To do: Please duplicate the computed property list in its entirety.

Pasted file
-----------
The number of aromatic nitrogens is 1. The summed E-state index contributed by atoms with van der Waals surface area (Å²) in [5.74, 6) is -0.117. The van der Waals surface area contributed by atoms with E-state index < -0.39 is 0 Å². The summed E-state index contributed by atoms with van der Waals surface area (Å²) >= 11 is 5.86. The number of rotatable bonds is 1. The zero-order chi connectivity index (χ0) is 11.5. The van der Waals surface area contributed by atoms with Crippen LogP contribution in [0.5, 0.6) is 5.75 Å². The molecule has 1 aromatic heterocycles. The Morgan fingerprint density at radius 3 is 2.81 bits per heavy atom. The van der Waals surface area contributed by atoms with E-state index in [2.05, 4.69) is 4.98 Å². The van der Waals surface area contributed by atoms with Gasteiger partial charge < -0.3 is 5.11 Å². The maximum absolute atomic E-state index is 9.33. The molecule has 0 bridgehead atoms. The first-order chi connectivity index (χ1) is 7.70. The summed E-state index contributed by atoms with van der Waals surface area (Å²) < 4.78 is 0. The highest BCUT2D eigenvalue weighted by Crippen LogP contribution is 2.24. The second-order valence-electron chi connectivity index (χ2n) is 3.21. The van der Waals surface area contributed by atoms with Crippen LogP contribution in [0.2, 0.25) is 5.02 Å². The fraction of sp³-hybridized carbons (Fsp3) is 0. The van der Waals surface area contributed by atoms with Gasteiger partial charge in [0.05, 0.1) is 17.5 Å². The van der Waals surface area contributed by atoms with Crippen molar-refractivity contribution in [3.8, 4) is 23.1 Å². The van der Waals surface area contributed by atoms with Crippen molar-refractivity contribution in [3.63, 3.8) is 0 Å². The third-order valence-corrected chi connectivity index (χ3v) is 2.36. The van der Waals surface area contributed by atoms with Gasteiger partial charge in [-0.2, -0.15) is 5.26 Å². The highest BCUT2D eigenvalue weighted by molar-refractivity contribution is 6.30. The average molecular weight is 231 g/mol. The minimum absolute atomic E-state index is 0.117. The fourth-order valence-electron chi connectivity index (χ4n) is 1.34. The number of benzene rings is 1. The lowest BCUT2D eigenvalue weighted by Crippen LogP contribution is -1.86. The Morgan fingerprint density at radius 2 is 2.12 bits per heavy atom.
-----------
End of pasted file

The number of aromatic nitrogens is 1. The summed E-state index contributed by atoms with van der Waals surface area (Å²) in [5.74, 6) is -0.117. The van der Waals surface area contributed by atoms with E-state index < -0.39 is 0 Å². The summed E-state index contributed by atoms with van der Waals surface area (Å²) >= 11 is 5.86. The number of rotatable bonds is 1. The zero-order chi connectivity index (χ0) is 11.5. The van der Waals surface area contributed by atoms with Crippen LogP contribution in [0.5, 0.6) is 5.75 Å². The molecule has 1 aromatic heterocycles. The Morgan fingerprint density at radius 3 is 2.81 bits per heavy atom. The van der Waals surface area contributed by atoms with E-state index in [2.05, 4.69) is 4.98 Å². The van der Waals surface area contributed by atoms with Gasteiger partial charge < -0.3 is 5.11 Å². The maximum absolute atomic E-state index is 9.33. The molecule has 0 bridgehead atoms. The first-order chi connectivity index (χ1) is 7.70. The summed E-state index contributed by atoms with van der Waals surface area (Å²) < 4.78 is 0. The highest BCUT2D eigenvalue weighted by Crippen LogP contribution is 2.24. The second-order valence-electron chi connectivity index (χ2n) is 3.21. The van der Waals surface area contributed by atoms with Crippen LogP contribution in [0.2, 0.25) is 5.02 Å². The fraction of sp³-hybridized carbons (Fsp3) is 0. The van der Waals surface area contributed by atoms with Gasteiger partial charge in [0.05, 0.1) is 17.5 Å². The van der Waals surface area contributed by atoms with Crippen molar-refractivity contribution in [3.8, 4) is 23.1 Å². The van der Waals surface area contributed by atoms with Crippen molar-refractivity contribution in [3.63, 3.8) is 0 Å². The third-order valence-corrected chi connectivity index (χ3v) is 2.36. The van der Waals surface area contributed by atoms with Gasteiger partial charge in [-0.2, -0.15) is 5.26 Å². The highest BCUT2D eigenvalue weighted by molar-refractivity contribution is 6.30. The average molecular weight is 231 g/mol. The minimum absolute atomic E-state index is 0.117. The fourth-order valence-electron chi connectivity index (χ4n) is 1.34. The number of benzene rings is 1. The lowest BCUT2D eigenvalue weighted by Crippen LogP contribution is -1.86. The Morgan fingerprint density at radius 2 is 2.12 bits per heavy atom.